As the topic of diversity can be considered as still being at a stage of development in Germany, only few literature can be found compared to the United States of America for instance. The number of authors dealing with the general topic of diversity in Germany is quite manageable. A large percentage of research regarding this field has been conducted to evaluate the correlation between diversity and corporate success. There is, however, still considerable need for research with regards to framework conditions and requirements for developing competencies needed for managing diversity within the company. Furthermore, it should be noted that, although the concept of managing diversity consists of a variety of dimensions, as will be explained later on, the research especially in the German-speaking areas is mainly based on the dimensions gender and culture respectively ethnical background. Only with great distance the dimension of age follows. This is a cause for concern inasmuch as the progressive demographic changes require swift action to be taken, however, the recommendations for actions given in the literature have not been sufficiently examined with respect to their effectiveness yet. The literature, which has been published up to the present, dealing with the topic of age and employment, mainly focuses only on the ageing workforce, in particular on older employees and how to preserve their employability. The consideration of all groups of employees, including young and old which is the case within the age diversity approach, is hardly found in literature. And so, there are only a few articles using the term of “age diversity” in their heading or in the article itself, concentrating only on this topic. This is even more apparent as there is no official definition of the term or the concept of “age diversity”.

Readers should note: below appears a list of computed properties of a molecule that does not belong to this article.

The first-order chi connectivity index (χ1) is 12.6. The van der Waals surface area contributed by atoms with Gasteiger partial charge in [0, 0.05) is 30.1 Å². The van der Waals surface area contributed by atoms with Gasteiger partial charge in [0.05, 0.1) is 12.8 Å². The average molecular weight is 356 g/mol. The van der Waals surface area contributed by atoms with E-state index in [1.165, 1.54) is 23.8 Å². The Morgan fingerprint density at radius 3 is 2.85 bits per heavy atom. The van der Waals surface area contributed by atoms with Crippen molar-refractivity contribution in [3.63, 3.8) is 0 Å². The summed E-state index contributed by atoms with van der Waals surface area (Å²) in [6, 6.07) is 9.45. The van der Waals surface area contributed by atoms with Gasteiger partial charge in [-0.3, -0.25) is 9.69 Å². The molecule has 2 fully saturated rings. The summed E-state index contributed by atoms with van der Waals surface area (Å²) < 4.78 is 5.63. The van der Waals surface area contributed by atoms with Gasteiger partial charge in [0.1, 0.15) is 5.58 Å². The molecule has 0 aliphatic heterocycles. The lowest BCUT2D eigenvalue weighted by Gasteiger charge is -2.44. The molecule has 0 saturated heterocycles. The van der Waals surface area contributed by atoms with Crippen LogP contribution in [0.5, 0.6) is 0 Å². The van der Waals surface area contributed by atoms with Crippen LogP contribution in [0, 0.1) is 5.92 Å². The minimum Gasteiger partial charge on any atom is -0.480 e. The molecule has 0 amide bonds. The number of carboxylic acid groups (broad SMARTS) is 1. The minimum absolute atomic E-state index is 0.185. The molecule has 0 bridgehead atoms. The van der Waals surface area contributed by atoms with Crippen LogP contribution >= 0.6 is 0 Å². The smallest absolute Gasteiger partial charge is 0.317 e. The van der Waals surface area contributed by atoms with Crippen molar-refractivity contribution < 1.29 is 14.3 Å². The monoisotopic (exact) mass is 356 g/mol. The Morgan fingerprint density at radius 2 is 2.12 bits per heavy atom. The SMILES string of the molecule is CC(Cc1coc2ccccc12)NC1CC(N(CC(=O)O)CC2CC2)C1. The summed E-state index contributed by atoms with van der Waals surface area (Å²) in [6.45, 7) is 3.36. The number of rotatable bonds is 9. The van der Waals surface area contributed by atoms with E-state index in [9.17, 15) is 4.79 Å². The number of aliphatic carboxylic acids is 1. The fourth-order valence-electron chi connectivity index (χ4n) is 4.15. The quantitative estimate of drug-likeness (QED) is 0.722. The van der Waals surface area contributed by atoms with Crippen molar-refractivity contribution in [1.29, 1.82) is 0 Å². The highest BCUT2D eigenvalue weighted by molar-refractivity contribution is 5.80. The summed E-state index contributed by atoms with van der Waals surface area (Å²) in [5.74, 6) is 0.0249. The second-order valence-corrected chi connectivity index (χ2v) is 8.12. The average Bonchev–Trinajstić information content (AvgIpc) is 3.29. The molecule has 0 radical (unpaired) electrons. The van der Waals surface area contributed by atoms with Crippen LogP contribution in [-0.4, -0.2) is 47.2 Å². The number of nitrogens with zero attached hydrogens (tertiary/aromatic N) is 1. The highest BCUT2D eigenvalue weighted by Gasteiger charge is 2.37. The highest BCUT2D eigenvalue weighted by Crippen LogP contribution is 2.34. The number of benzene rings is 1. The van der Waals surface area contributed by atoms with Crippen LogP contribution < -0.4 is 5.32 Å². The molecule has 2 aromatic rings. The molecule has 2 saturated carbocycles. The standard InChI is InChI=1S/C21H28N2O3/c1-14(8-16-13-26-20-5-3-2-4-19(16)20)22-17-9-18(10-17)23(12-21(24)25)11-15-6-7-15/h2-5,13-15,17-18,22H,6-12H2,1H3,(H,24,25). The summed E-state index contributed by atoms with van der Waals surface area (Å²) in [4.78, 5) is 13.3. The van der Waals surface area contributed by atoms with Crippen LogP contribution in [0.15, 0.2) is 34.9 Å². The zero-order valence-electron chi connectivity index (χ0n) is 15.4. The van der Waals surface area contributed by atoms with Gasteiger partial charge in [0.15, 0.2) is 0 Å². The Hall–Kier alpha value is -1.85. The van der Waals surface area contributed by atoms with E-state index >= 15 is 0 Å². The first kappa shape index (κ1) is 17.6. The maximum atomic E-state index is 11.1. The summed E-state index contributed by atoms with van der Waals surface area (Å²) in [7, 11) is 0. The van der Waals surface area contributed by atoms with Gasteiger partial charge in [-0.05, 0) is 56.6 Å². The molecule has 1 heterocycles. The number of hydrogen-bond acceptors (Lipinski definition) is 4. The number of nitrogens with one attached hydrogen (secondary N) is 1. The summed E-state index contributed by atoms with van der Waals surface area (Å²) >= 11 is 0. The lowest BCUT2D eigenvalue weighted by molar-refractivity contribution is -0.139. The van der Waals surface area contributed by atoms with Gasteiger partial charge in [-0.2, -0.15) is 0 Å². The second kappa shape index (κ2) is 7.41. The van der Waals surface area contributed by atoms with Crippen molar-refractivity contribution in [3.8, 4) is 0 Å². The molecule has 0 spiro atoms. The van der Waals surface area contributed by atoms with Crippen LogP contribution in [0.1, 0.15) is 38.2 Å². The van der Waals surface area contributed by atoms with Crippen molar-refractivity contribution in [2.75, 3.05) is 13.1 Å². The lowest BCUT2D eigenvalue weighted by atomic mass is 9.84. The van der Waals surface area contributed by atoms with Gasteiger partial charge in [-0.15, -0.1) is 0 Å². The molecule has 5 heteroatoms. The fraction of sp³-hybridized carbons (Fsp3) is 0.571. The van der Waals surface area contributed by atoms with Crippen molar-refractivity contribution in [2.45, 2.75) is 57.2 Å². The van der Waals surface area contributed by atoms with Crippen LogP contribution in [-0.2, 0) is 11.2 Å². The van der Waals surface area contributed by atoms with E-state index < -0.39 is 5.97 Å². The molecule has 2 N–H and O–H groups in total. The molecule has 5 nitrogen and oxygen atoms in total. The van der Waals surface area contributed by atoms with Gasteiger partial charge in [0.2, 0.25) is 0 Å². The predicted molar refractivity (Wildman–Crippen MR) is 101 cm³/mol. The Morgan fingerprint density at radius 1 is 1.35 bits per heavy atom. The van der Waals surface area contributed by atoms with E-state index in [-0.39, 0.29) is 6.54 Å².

A review of the literature on age and work furthermore shows a clear theoretical emphasis on negative predictions. The predominant theoretical models are older worker stereotypes and age discrimination. Another topic that is addressed within this discussion is the potential for positive social relations within work groups in order to increase the positive effects of age diversity or respectively, to prevent negative effects like stereotyping. Summarizing it can be detected that there is still a lot of research to be conducted with regards to age diversity. The basic results of research, given the progress to date, will be presented and explained systematically in the following parts.
2.2.1 Definition of the term “diversity”